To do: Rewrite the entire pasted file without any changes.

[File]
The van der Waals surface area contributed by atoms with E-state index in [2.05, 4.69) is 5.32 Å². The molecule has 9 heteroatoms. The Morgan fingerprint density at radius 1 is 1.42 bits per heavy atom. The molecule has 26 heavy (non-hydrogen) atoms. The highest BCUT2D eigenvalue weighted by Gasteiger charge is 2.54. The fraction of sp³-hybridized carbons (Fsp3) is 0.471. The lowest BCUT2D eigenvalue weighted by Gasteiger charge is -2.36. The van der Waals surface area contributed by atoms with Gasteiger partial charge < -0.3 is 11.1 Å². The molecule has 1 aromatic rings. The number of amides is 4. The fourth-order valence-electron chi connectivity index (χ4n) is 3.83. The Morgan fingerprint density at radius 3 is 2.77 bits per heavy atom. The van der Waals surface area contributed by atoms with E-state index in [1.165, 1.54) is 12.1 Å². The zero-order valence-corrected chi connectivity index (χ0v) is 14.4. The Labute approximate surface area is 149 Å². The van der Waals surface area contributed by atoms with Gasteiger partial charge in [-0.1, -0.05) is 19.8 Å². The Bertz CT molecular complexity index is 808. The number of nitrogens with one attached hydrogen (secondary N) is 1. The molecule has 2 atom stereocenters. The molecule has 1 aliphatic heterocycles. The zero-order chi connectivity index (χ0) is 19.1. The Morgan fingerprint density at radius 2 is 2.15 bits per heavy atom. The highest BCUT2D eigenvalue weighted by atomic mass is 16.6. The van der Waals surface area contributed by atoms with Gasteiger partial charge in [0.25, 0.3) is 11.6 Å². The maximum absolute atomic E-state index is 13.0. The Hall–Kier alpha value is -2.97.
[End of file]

The van der Waals surface area contributed by atoms with E-state index in [2.05, 4.69) is 5.32 Å². The molecule has 9 heteroatoms. The Morgan fingerprint density at radius 1 is 1.42 bits per heavy atom. The molecule has 26 heavy (non-hydrogen) atoms. The highest BCUT2D eigenvalue weighted by Gasteiger charge is 2.54. The fraction of sp³-hybridized carbons (Fsp3) is 0.471. The lowest BCUT2D eigenvalue weighted by Gasteiger charge is -2.36. The van der Waals surface area contributed by atoms with Gasteiger partial charge < -0.3 is 11.1 Å². The molecule has 1 aromatic rings. The number of amides is 4. The fourth-order valence-electron chi connectivity index (χ4n) is 3.83. The Morgan fingerprint density at radius 3 is 2.77 bits per heavy atom. The van der Waals surface area contributed by atoms with E-state index in [1.165, 1.54) is 12.1 Å². The zero-order valence-corrected chi connectivity index (χ0v) is 14.4. The Labute approximate surface area is 149 Å². The van der Waals surface area contributed by atoms with Gasteiger partial charge in [-0.1, -0.05) is 19.8 Å². The Bertz CT molecular complexity index is 808. The number of nitrogens with one attached hydrogen (secondary N) is 1. The molecule has 2 atom stereocenters. The molecule has 1 aliphatic heterocycles. The zero-order chi connectivity index (χ0) is 19.1. The Morgan fingerprint density at radius 2 is 2.15 bits per heavy atom. The highest BCUT2D eigenvalue weighted by atomic mass is 16.6. The van der Waals surface area contributed by atoms with Gasteiger partial charge in [0.25, 0.3) is 11.6 Å². The maximum absolute atomic E-state index is 13.0. The Hall–Kier alpha value is -2.97.